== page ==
fresh funding

Houston energy company makes contribution to coastal region conservation

The Baker Hughes Foundation has again made a contribution to a nature organization.

The philanthropic arm to energy company Baker Hughes announced a $100,000 donation to the Coastal Prairie Conservancy. The grant will go toward supporting the preservation of coastal prairies, wetlands, farms, and ranches in Texas.

“Thriving natural ecosystems are essential for maintaining rich biodiversity, and we are committed to conserve and protect our natural resources,” Allyson Book, chief sustainability officer at Baker Hughes, says in a news release. “Coastal Prairie Conservancy preserves and safeguards the ecosystems in the Greater Houston area, and we are proud to partner with them.”

The grant was announced last week at the company's new headquarters grand opening.

The Coastal Prairie Conservancy is a nonprofit land trust that's work plays a big role in flood control, cleaner air and water, recreation, and wildlife habitat preservation.

“We are so grateful for this generous donation and meaningful partnership with the Baker Hughes Foundation. Not only will this funding allow the Coastal Prairie Conservancy to safeguard plants and animals and provide healthy grasslands and wetlands as homes, it also benefits people,” Coastal Prairie Conservancy President and CEO Mary Anne Piacentini says in the release. “Coastal prairie conservation and enhancement provide the public with access to nature, enhanced health and wellness, regional flood control, increased carbon capture, improved water quality, and climate resilience. We are proud to partner with the Baker Hughes Foundation to ensure healthy lands, healthy wildlife and healthy communities.”

In recent years, the Baker Hughes Foundation has contributed a combined total of $150,000 in habitat restoration support within the Texas Gulf Coast region. Earlier this year, the organization distributed funding to tree planting efforts, DEI hiring initiatives, and the University of Houston's Energy Transition Institute.

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A View From HETI

A View From UH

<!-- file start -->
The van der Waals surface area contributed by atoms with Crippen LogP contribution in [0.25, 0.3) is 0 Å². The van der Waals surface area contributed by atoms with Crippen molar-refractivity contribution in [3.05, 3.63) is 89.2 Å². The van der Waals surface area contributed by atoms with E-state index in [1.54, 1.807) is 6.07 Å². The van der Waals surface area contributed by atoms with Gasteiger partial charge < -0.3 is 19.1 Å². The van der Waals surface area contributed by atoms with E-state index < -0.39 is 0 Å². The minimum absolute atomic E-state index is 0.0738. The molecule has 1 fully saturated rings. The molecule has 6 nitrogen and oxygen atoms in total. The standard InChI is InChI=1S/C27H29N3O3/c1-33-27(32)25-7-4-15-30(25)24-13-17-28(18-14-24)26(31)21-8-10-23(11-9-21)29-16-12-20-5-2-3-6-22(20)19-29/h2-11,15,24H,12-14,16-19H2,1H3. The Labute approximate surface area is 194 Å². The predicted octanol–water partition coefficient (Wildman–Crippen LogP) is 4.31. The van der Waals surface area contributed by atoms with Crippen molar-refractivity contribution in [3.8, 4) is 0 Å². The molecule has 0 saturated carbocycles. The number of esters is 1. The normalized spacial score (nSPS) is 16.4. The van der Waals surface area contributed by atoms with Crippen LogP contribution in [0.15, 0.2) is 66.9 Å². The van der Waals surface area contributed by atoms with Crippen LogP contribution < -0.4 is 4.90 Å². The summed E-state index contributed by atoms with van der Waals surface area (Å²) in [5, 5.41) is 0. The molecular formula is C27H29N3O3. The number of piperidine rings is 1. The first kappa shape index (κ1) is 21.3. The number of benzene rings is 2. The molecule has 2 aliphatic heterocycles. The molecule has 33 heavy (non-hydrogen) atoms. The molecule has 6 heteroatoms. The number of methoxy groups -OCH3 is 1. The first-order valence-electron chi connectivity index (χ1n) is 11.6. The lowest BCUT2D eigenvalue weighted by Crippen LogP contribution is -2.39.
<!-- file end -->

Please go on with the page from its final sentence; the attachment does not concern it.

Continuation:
This new Texas wind farm is now partly powering Target Corp. Photo via

A Texas wind energy project has officially delivered and is actively providing power to its customer, Target Corp.

Boston-based Swift Current Energy, which has an office in Houston, announced this week that its 197 MW Castle Gap Wind project is operational. It has the capacity to create enough pollution-free energy to power more than 50,000 homes annually.

"Castle Gap Wind is a momentous project for Swift Current Energy as we grow our projects under asset management and operations," Eric Lammers, CEO and co-founder of Swift Current Energy, says in a news release. "Castle Gap Wind is one of the earliest projects supported by the Inflation Reduction Act, and we are thankful for our partners at Target, Goldman Sachs, MUFG, CaixaBank and of course the entire Swift Current Energy team who helped make the Project possible."

Goldman Sachs provided the tax equity for the project, and Target and Swift Current have established long-term virtual power purchase agreement. Additionally, Mitsubishi UFJ Financial Group, or MUFG, and CaixaBank provided project financing.

"Goldman Sachs is pleased to partner with Swift Current Energy on their Castle Gap Wind project," Ryan Newman, head of Tax Equity at Goldman Sachs, says in the release. "Goldman Sachs is committed to financing the energy transition and supporting sponsors like Swift Current that are developing sustainable infrastructure in an effort to combat climate change."

The project is located in the Mills and Lampasas Counties, which are around 90 miles northwest of Austin.

"This Castle Gap Wind contract is a part of our commitment to renewable energy and is one example of how we are leveraging our size and scale to benefit people, the planet and drive our business forward," Erin Tyler, Target's vice president of property management, says in the release.

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